The national security adviser asked me for an organisation chart of the Army Headquarters. I sent it with a personal note. The note was returned with the remark "Thanks". The name "Brijesh", as written by me, was corrected to "Brajesh". A month later, he rang up and said, "Boss (PM) wants you to
meet him at 10 am on May 9, 1998 at his residence." I asked him if the other service chiefs had been called. "Yes." And then we were disconnected.
It took a little while to figure out what could be the reason. When we reached the PM's residence, Dr Abdul Kalam was already there. Brajesh Mishra shared information about the impending nuclear test. He noticed my one-page note. As we were leaving, he asked me if I knew what was to be discussed. "I have a hunch," I said. "When the army is utilised on an important mission, the chief has to know."
That was the beginning of a relationship which will always be cherished. It was mostly formal, always friendly. A hint of slight familiarity came across only when we shared a drink.
Mishra ensured that the service chiefs were in the loop whenever any security-related strategic policies were considered.
When the Lahore Declaration was to be signed, I told him that the service chiefs did not know what exactly was being agreed to. He sent me the draft promptly. After consulting my Chief of Staffs Committee (COSC) colleagues, I conveyed some observations. He sent two joint secretaries in the external affairs ministry involved in the negotiations to my office to discuss the observations in detail.
Mishra never gave direct orders. He conveyed them and then facilitated their implementation. During the Kargil war, he organised Cabinet Committee on Security (CCS) meetings in a manner that we were able to adopt an integrated approach to "war management" with political, economic, diplomatic, media and military aspects meshed together cogently. He facilitated this process creditably and became an effective troubleshooter.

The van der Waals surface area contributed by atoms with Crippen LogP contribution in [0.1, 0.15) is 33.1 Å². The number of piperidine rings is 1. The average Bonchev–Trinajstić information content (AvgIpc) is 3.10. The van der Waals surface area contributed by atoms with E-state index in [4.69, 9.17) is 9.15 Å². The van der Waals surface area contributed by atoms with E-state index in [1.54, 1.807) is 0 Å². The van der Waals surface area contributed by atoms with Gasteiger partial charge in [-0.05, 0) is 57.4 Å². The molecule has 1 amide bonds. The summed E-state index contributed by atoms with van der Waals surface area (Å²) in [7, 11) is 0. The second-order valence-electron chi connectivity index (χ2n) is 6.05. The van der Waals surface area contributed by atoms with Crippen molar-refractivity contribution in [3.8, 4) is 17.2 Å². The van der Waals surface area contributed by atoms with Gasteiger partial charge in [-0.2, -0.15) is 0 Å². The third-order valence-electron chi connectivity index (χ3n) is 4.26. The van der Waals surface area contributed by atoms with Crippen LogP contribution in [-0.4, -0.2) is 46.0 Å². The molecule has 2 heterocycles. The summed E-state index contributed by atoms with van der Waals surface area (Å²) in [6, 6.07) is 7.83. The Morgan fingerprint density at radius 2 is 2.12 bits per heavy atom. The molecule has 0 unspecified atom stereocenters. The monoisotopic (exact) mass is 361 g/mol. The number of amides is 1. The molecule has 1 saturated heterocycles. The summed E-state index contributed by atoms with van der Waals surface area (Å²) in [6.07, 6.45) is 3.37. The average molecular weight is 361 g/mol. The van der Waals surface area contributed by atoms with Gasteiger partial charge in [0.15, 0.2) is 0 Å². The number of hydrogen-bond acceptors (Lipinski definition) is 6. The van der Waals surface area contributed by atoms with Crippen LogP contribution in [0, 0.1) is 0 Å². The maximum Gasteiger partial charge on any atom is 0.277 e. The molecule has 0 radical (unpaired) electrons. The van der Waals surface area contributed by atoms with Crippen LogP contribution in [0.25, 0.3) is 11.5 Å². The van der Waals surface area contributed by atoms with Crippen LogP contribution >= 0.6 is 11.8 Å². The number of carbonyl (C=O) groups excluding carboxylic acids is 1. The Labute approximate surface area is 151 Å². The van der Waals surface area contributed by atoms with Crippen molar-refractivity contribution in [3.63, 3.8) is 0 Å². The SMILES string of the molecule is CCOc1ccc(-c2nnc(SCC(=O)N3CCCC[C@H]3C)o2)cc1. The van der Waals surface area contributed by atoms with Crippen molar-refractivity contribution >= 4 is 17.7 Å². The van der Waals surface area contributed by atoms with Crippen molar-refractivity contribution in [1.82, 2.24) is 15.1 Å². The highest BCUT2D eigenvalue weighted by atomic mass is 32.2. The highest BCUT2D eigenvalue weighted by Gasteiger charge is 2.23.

During the war, he met the US national security adviser in Europe and delivered a letter from Vajpayee for President Clinton. He let it be known that India may not be able to continue with its policy of "restraint" as its military forces could not be kept on a leash any longer. The US took this message seriously.
After the war, at my request, Vajpayee began seeing the service chiefs once a month. I asked Mishra to join us. He declined, saying we would have more informal discussions without him. I would send brief notes of the meetings to him and the defence minister. A few months later, he asked me not to send these notes. When I enquired about the reason, he said, "It's in your interest. Some people don't like your meetings."
After my retirement, he got me nominated to the National Security Advisory Board for two terms and also asked me to attend the International Security Conference in Munich twice, once with him. As always, he was most relaxed. One day, Pakistan's foreign minister requested him for a late-evening meeting. I asked Mishra what he would do in the evening before that. "Pub crawling," he suggested. We enjoyed that evening thoroughly.
Brajesh Mishra brought service chiefs in the loop whenever security-related policies were considered. He facilitated Cabinet Committee on Security meetings creditably during Kargil war.
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